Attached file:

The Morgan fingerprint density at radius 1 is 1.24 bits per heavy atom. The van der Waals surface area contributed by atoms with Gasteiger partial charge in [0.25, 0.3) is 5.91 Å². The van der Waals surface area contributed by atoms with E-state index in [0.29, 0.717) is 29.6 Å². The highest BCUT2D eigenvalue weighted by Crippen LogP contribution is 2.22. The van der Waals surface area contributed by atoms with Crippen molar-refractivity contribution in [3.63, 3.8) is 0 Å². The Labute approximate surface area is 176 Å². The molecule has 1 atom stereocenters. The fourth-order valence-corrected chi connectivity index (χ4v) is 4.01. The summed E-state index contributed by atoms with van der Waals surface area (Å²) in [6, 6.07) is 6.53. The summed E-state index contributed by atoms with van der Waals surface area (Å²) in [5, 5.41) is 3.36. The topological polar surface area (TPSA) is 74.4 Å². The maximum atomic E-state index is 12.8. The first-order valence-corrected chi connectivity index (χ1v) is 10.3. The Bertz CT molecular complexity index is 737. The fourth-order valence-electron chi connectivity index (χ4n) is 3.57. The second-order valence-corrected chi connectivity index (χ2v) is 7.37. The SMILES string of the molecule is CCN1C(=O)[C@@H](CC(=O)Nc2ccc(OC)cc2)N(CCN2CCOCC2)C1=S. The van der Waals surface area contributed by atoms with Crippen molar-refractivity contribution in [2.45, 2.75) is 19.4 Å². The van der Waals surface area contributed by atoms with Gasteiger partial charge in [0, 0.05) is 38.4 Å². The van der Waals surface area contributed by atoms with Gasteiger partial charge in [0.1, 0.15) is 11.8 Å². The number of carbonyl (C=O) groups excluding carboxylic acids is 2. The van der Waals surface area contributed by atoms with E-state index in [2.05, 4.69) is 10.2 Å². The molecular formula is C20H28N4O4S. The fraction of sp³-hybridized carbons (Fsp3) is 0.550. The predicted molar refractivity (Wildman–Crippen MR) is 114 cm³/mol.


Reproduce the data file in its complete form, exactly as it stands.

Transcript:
The Morgan fingerprint density at radius 1 is 1.24 bits per heavy atom. The van der Waals surface area contributed by atoms with Gasteiger partial charge in [0.25, 0.3) is 5.91 Å². The van der Waals surface area contributed by atoms with E-state index in [0.29, 0.717) is 29.6 Å². The highest BCUT2D eigenvalue weighted by Crippen LogP contribution is 2.22. The van der Waals surface area contributed by atoms with Crippen molar-refractivity contribution in [3.63, 3.8) is 0 Å². The Labute approximate surface area is 176 Å². The molecule has 1 atom stereocenters. The fourth-order valence-corrected chi connectivity index (χ4v) is 4.01. The summed E-state index contributed by atoms with van der Waals surface area (Å²) in [6, 6.07) is 6.53. The summed E-state index contributed by atoms with van der Waals surface area (Å²) in [5, 5.41) is 3.36. The topological polar surface area (TPSA) is 74.4 Å². The maximum atomic E-state index is 12.8. The first-order valence-corrected chi connectivity index (χ1v) is 10.3. The Bertz CT molecular complexity index is 737. The fourth-order valence-electron chi connectivity index (χ4n) is 3.57. The second-order valence-corrected chi connectivity index (χ2v) is 7.37. The SMILES string of the molecule is CCN1C(=O)[C@@H](CC(=O)Nc2ccc(OC)cc2)N(CCN2CCOCC2)C1=S. The van der Waals surface area contributed by atoms with Crippen molar-refractivity contribution in [2.45, 2.75) is 19.4 Å². The van der Waals surface area contributed by atoms with Gasteiger partial charge in [0, 0.05) is 38.4 Å². The van der Waals surface area contributed by atoms with Gasteiger partial charge in [0.1, 0.15) is 11.8 Å². The number of carbonyl (C=O) groups excluding carboxylic acids is 2. The van der Waals surface area contributed by atoms with E-state index in [2.05, 4.69) is 10.2 Å². The molecular formula is C20H28N4O4S. The fraction of sp³-hybridized carbons (Fsp3) is 0.550. The predicted molar refractivity (Wildman–Crippen MR) is 114 cm³/mol.